Gaddafi calls for guerrilla war against rebels: TV
Libya's fallen leader Muammar Gaddafi on Thursday called for a guerrilla war against rebel forces who have seized control of the country, in audio tapes aired on an Arab satellite television.world Updated: Sep 02, 2011 08:57 IST
Libya's fallen leader Muammar Gaddafi on Thursday called for a guerrilla war against rebel forces who have seized control of the country, in audio tapes aired on an Arab satellite television.
"Prepare yourselves for a gang and guerrilla war, for urban warfare and popular resistance in every town ... to defeat the enemy everywhere," he said in a second message of the day that could not be immediately authenticated.
"The aim is to kill the enemy wherever he may be, whether he be Libyan or foreign," Gaddafi, himself a revolutionary who led a 1969 coup against the country's monarchy, said on the 42nd anniversary of his takeover.
"We will never allow our (oil) wells and our ports to be under their (the West's) control. Our resistance will expand," vowed the 69-year-old colonel.
Earlier, in a less calm voice likewise broadcast on the pro-Gaddafi, Arab television Arrai Oruba which is based in Syria, Gaddafi reiterated he would not surrender and was prepared for "a long battle" even if Libya burns.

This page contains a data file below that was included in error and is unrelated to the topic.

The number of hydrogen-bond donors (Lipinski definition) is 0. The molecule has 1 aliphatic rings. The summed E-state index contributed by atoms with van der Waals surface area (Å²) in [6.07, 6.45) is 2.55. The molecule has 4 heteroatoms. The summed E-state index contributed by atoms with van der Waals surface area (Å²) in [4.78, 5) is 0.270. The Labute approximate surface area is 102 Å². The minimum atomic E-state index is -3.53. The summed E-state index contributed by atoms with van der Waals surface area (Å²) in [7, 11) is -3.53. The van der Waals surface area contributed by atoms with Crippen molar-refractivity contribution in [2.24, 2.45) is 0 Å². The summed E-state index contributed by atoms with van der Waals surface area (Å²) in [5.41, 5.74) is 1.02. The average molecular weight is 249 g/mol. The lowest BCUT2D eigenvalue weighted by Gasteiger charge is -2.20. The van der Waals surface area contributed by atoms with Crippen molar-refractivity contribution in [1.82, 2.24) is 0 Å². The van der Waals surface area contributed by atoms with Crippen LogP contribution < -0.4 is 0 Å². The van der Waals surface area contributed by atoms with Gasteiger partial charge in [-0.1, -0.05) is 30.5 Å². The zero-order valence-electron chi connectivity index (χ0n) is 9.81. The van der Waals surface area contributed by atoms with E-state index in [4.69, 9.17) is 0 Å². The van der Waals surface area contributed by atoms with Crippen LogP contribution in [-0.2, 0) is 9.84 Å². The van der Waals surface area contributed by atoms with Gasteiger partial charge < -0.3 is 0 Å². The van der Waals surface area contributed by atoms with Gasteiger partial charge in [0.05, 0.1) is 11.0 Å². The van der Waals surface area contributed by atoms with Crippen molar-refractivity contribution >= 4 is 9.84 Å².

He urged his supporters to keep up their resistance to the insurgency which has forced him into hiding, as a major conference opened in Paris on aiding the rebel National Transitional Council to set up a new administration.
"Even if you cannot hear my voice, continue the resistance... We will not surrender. We are not women and we are going to keep on fighting," he said.
"If they want a long battle, let it be long. If Libya burns, who can govern it? So let it burn," Gaddafi added in the message sent from an undisclosed location.
A senior rebel leader dismissed the statements as a reflection of Gaddafi's "despair" at the success of the insurgency.
Gaddafi boasted that his last bastions in the country, especially his birthplace of Sirte, were impregnable, in his latest audio messages since rebels entered Tripoli on August 20.